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Georjann Morriseau in her home in Thunder Bay.Fred Lum/the Globe and Mail

An administrator appointed to oversee the troubled Thunder Bay Police Service board has been granted expanded authority over the board’s decisions, after the resignations of most of its members last week.

The Ontario Civilian Police Commission (OCPC) launched an investigation into the police service’s leadership in February, and on April 19 appointed Malcolm Mercer the board’s administrator for at least six months, giving him the sole vote on all of the five-person body’s decisions until he is satisfied it can perform its duties.

Board chair Kristen Oliver, a city councillor, and two provincial appointees, Michael Power and Royden Pelletier, resigned days after the order was made.

After the resignations, there was confusion over whether Mr. Mercer could still make decisions, because with so many board members gone it was no longer possible for the body to achieve quorum at meetings. But a new OCPC order, issued on Tuesday, resolves that uncertainty. It says Mr. Mercer can exercise his power even when the board does not have quorum, and can also make decisions on behalf of the board by issuing resolutions outside of formal meetings.

The OCPC began its investigation into the service’s administration after receiving a letter from a board member, Georjann Morriseau, who had recently filed a human-rights complaint against the board and Police Chief Sylvie Hauth for discrimination and harassment. Other members of the board responded with a letter that raised allegations of conflict of interest and improper disclosure of confidential information against Ms. Morriseau.

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The board also requested last year that the OCPC investigate allegations against Ms. Hauth, her lawyer Holly Walbourne, and Deputy Chief Ryan Hughes, whom the board suspended in January for what it called an internal human resources matter. The Ontario Provincial Police are actively investigating senior members of the service, but haven’t publicly identified the targets of the probe.

A 2018 report by retired senator Murray Sinclair for the OCPC concluded that the board had failed to recognize and address a “clear and indisputable pattern of violence and systemic racism against Indigenous people in Thunder Bay.”

The OCPC’s April 19 order references that report. “The TB Board is not able to work effectively as a board at a time when the earlier Sinclair recommendations are alleged to remain unfulfilled,” the order says.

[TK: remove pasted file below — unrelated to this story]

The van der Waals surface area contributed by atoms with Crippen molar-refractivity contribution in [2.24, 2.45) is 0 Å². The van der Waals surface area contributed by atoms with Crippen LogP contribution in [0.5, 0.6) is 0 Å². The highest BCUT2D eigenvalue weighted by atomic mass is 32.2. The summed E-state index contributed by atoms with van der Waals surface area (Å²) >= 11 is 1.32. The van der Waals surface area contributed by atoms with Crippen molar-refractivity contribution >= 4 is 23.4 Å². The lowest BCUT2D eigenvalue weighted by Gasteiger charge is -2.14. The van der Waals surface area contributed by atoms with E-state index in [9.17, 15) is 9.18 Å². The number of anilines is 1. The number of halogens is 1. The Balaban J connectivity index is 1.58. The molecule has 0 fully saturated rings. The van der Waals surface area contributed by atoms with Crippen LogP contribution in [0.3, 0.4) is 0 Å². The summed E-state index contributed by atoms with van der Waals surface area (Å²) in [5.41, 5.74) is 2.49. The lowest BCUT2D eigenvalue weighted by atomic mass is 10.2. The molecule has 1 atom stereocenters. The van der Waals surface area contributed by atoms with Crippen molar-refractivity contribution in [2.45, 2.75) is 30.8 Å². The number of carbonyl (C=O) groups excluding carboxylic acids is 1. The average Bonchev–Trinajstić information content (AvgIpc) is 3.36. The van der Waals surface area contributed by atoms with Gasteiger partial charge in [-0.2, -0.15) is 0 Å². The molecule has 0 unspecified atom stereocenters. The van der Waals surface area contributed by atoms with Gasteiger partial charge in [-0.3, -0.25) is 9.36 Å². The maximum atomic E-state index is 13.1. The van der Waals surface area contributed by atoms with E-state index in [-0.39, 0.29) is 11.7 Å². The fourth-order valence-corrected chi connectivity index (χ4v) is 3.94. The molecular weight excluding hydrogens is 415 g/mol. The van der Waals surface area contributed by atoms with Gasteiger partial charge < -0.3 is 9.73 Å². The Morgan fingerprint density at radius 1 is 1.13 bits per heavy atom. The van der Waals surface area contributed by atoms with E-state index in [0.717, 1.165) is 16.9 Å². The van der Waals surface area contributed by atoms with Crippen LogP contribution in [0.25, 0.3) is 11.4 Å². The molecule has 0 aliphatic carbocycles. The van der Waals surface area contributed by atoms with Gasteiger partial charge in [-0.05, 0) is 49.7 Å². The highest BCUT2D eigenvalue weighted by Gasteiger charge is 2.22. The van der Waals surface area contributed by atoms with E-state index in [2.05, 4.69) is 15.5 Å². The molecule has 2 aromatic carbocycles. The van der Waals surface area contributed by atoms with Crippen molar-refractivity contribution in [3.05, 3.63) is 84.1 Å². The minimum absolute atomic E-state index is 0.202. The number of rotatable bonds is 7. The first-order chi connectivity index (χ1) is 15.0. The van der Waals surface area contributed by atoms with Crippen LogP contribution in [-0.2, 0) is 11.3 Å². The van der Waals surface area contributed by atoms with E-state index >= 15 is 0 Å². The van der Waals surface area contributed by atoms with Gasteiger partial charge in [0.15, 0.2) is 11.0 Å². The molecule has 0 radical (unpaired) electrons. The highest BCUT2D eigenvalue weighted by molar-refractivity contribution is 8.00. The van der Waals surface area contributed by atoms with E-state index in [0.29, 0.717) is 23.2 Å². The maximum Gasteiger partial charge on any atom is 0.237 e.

The order also cites allegations of conflicts of interest, reprisals and improper disclosure of confidential information among board members.

“I am of the opinion that an emergency exists in the TB Board oversight of the TB Police Service,” adds the order, which is signed by OCPC chair Sean Weir.

Ms. Oliver said Monday she didn’t agree with the OCPC’s findings. She said the board was not consulted about its work related to the Sinclair report.

“I don’t see that the board is in an emergency,” she said. “We’re functioning fine, we’re working, we’re doing the work that needs to get done.”

Ms. Oliver said the OCPC’s findings are one-sided. The commission, she added, “at no time talked to any of the board members and they didn’t request any meeting minutes or agendas or even the updated chart that we have with regard to where we’re at with the recommendations.”

Thunder Bay Mayor Bill Mauro and Ms. Morriseau are the remaining board members. Mr. Mauro did not respond to a request for an interview, but told city council on Monday he will be meeting with Mr. Mercer next week and plans to bring up a number of issues, including who will pay for the administrator’s costs. Ms. Morriseau is on leave.

Mr. Mercer will also meet virtually with leaders from Nishnawbe Aski Nation (NAN), a political organization representing 49 First Nations in the region, which last month called for the police service to be dismantled.

A 2018 report by the Office of the Independent Police Review Director, released days before the Sinclair report, found that systemic racism exists within the service at an institutional level. The report recommended reinvestigations of nine deaths of Indigenous people because of problematic police work. Those reinvestigations were completed by independent investigators.

Leaked reports by the independent investigators revealed more than a dozen additional Indigenous deaths that require reinvestigations because of faulty police work.

NAN Deputy Chief Anna Betty Achneepineskum said she stands firm in her belief that the service should be disbanded. She said the board has had time to implement recommendations aimed at improving its relationships with Indigenous communities, but continues to fail.

“They say they have implemented a certain number of the recommendations but I haven’t seen any type of documentation or anything,” she said. “They haven’t reached out to us at all.”

This is the second time the OCPC has appointed an administrator to oversee the service and board. The previous instance was soon after the release of the Sinclair report, which recommended an administrator take over for a year while board members received cultural and governance training. Thomas Lockwood served as administrator between December, 2018, and June, 2020.

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